This release includes forward-looking information within the meaning of Canadian securities laws regarding META and its business, which may include, but are not limited to, statements with respect to the terms and anticipated timing of the Arrangement pursuant to the Arrangement Agreement, the mailing date of the meeting materials, the date of the Meeting, the intention to raise equity capital, the potential continued listing on the NASDAQ and the benefits thereof, the disposition of Torchlight’s oil and gas assets, the approval of the Transaction by the shareholders of META, the business strategies, product development and operational activities of META and Torchlight. Often but not always, forward-looking information can be identified by the use of words such as “expect”, “intends”, “anticipated”, “believes” or variations (including negative variations) of such words and phrases, or state that certain actions, events or results “may”, “could”, “would” or “will” be taken, occur or be achieved. Such statements are based on the current expectations and views of future events of the management of META and are based on assumptions and subject to risks and uncertainties. Although the management of META believes that the assumptions underlying these statements are reasonable, they may prove to be incorrect. The forward-looking events and circumstances discussed in this release may not occur and could differ materially as a result of known and unknown risk factors and uncertainties affecting the companies, including risks regarding the ability of the parties to close the Arrangement pursuant to the Arrangement Agreement, the ability of the parties to raise necessary equity capital, approval of the transaction and continued listing by the NASDAQ, approval of the Canadian Securities Exchange, receipt of shareholder approval and required third party and regulatory consents, the risk that Torchlight may not be able to dispose of its oil and gas assets on favorable terms or at all, risks related to the technology industry, market strategic and operational activities, and management’s ability to manage and to operate the business. Although META has attempted to identify important factors that could cause actual actions, events or results to differ materially from those described in forward-looking statements, there may be other factors that cause actions, events or results to differ from those anticipated, estimated or intended. Accordingly, readers should not place undue reliance on any forward-looking statements or information. No forward-looking statement can be guaranteed. Except as required by applicable securities laws, forward-looking statements speak only as of the date on which they are made and META does not undertake any obligation to publicly update or revise any forward looking statement, whether as a result of new information, future events, or otherwise.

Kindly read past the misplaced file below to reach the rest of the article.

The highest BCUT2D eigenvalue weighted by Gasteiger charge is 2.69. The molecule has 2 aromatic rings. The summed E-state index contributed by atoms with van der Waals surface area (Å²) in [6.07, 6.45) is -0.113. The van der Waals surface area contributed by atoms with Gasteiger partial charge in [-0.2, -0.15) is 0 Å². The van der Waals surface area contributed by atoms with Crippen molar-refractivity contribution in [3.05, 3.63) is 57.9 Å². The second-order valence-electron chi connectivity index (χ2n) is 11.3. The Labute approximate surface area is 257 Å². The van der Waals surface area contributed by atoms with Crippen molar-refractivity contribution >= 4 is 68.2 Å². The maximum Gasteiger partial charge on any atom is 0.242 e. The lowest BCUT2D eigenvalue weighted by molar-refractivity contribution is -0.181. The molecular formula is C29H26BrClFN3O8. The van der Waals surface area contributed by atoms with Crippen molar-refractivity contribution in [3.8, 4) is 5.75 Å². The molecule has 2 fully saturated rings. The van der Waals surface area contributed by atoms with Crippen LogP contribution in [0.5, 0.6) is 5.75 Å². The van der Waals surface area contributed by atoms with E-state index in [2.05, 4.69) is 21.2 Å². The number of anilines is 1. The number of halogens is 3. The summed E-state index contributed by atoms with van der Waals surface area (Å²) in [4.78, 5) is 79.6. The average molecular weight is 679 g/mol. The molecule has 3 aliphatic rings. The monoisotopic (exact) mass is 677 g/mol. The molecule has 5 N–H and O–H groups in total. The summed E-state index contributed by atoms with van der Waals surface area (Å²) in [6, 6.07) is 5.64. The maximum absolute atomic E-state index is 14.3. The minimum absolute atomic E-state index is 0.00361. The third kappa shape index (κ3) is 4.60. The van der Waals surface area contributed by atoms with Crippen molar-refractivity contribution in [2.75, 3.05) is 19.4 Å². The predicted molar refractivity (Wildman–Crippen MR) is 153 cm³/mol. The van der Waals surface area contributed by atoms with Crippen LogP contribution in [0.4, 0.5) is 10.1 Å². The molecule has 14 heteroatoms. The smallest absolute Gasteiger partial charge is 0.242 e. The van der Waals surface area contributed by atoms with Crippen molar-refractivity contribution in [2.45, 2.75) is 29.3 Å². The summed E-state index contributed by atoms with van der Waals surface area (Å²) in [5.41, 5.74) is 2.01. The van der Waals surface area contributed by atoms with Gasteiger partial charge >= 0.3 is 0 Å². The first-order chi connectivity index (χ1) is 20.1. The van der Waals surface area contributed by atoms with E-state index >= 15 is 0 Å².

META Meeting and Meeting Materials